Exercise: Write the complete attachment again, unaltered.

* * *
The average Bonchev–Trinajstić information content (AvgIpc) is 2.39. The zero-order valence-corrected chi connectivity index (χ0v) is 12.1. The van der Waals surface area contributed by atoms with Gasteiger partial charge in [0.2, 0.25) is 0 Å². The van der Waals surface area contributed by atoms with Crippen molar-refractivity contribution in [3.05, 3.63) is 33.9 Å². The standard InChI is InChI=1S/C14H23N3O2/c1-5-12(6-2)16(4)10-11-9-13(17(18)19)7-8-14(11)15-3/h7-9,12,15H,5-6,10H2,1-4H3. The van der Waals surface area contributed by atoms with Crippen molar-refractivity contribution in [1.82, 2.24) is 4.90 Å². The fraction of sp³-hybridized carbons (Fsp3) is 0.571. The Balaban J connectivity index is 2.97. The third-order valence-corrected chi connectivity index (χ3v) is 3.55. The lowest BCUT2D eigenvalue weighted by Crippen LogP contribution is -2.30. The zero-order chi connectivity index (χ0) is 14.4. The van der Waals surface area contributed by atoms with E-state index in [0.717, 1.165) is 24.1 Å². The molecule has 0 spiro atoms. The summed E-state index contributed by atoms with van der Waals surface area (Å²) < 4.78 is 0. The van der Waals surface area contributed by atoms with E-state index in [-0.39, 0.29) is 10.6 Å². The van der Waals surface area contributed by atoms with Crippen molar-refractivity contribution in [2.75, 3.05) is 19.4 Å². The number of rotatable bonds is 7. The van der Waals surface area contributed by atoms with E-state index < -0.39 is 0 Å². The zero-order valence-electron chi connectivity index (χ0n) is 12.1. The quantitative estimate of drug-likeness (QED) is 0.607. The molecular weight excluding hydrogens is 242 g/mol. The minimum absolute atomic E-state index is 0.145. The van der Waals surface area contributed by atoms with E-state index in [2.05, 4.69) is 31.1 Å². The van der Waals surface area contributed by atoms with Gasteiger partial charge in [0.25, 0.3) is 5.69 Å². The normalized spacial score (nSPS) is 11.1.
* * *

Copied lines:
The average Bonchev–Trinajstić information content (AvgIpc) is 2.39. The zero-order valence-corrected chi connectivity index (χ0v) is 12.1. The van der Waals surface area contributed by atoms with Gasteiger partial charge in [0.2, 0.25) is 0 Å². The van der Waals surface area contributed by atoms with Crippen molar-refractivity contribution in [3.05, 3.63) is 33.9 Å². The standard InChI is InChI=1S/C14H23N3O2/c1-5-12(6-2)16(4)10-11-9-13(17(18)19)7-8-14(11)15-3/h7-9,12,15H,5-6,10H2,1-4H3. The van der Waals surface area contributed by atoms with Crippen molar-refractivity contribution in [1.82, 2.24) is 4.90 Å². The fraction of sp³-hybridized carbons (Fsp3) is 0.571. The Balaban J connectivity index is 2.97. The third-order valence-corrected chi connectivity index (χ3v) is 3.55. The lowest BCUT2D eigenvalue weighted by Crippen LogP contribution is -2.30. The zero-order chi connectivity index (χ0) is 14.4. The van der Waals surface area contributed by atoms with E-state index in [0.717, 1.165) is 24.1 Å². The molecule has 0 spiro atoms. The summed E-state index contributed by atoms with van der Waals surface area (Å²) < 4.78 is 0. The van der Waals surface area contributed by atoms with E-state index in [-0.39, 0.29) is 10.6 Å². The van der Waals surface area contributed by atoms with Crippen molar-refractivity contribution in [2.75, 3.05) is 19.4 Å². The number of rotatable bonds is 7. The van der Waals surface area contributed by atoms with E-state index < -0.39 is 0 Å². The zero-order valence-electron chi connectivity index (χ0n) is 12.1. The quantitative estimate of drug-likeness (QED) is 0.607. The molecular weight excluding hydrogens is 242 g/mol. The minimum absolute atomic E-state index is 0.145. The van der Waals surface area contributed by atoms with E-state index in [2.05, 4.69) is 31.1 Å². The van der Waals surface area contributed by atoms with Gasteiger partial charge in [0.25, 0.3) is 5.69 Å². The normalized spacial score (nSPS) is 11.1.